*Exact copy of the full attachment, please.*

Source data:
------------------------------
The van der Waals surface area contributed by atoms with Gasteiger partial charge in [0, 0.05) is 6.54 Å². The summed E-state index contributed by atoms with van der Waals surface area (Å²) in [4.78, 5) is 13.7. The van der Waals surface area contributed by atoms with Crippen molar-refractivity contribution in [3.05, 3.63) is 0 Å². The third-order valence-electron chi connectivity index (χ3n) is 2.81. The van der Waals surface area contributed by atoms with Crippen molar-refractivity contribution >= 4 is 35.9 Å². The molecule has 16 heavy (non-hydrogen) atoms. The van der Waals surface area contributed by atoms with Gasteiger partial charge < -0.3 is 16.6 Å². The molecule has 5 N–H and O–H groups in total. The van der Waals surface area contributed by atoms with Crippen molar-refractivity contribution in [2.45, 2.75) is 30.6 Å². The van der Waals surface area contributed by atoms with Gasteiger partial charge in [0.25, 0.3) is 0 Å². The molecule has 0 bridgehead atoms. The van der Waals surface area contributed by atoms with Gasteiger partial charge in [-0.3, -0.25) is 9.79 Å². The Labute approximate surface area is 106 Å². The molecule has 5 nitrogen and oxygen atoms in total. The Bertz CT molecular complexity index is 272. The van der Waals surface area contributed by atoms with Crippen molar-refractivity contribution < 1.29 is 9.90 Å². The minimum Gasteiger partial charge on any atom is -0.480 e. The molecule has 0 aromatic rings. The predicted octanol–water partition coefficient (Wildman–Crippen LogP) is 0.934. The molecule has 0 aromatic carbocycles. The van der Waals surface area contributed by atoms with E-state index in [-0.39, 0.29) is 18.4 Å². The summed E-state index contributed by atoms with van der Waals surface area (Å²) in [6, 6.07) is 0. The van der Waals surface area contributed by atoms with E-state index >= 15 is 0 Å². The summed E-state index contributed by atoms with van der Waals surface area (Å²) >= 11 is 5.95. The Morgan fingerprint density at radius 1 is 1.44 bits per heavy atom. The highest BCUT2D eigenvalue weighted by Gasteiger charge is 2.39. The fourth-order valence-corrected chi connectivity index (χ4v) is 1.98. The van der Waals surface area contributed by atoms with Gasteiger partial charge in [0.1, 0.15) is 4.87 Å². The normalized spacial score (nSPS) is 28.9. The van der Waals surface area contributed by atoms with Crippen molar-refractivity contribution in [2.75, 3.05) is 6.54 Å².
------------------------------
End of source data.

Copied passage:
The van der Waals surface area contributed by atoms with Gasteiger partial charge in [0, 0.05) is 6.54 Å². The summed E-state index contributed by atoms with van der Waals surface area (Å²) in [4.78, 5) is 13.7. The van der Waals surface area contributed by atoms with Crippen molar-refractivity contribution in [3.05, 3.63) is 0 Å². The third-order valence-electron chi connectivity index (χ3n) is 2.81. The van der Waals surface area contributed by atoms with Crippen molar-refractivity contribution >= 4 is 35.9 Å². The molecule has 16 heavy (non-hydrogen) atoms. The van der Waals surface area contributed by atoms with Gasteiger partial charge < -0.3 is 16.6 Å². The molecule has 5 N–H and O–H groups in total. The van der Waals surface area contributed by atoms with Crippen molar-refractivity contribution in [2.45, 2.75) is 30.6 Å². The van der Waals surface area contributed by atoms with Gasteiger partial charge in [0.25, 0.3) is 0 Å². The molecule has 0 bridgehead atoms. The van der Waals surface area contributed by atoms with Gasteiger partial charge in [-0.3, -0.25) is 9.79 Å². The Labute approximate surface area is 106 Å². The molecule has 5 nitrogen and oxygen atoms in total. The Bertz CT molecular complexity index is 272. The van der Waals surface area contributed by atoms with Crippen molar-refractivity contribution < 1.29 is 9.90 Å². The minimum Gasteiger partial charge on any atom is -0.480 e. The molecule has 0 aromatic rings. The predicted octanol–water partition coefficient (Wildman–Crippen LogP) is 0.934. The molecule has 0 aromatic carbocycles. The van der Waals surface area contributed by atoms with E-state index in [-0.39, 0.29) is 18.4 Å². The summed E-state index contributed by atoms with van der Waals surface area (Å²) in [6, 6.07) is 0. The van der Waals surface area contributed by atoms with E-state index >= 15 is 0 Å². The summed E-state index contributed by atoms with van der Waals surface area (Å²) >= 11 is 5.95. The Morgan fingerprint density at radius 1 is 1.44 bits per heavy atom. The highest BCUT2D eigenvalue weighted by Gasteiger charge is 2.39. The fourth-order valence-corrected chi connectivity index (χ4v) is 1.98. The van der Waals surface area contributed by atoms with Gasteiger partial charge in [0.1, 0.15) is 4.87 Å². The normalized spacial score (nSPS) is 28.9. The van der Waals surface area contributed by atoms with Crippen molar-refractivity contribution in [2.75, 3.05) is 6.54 Å².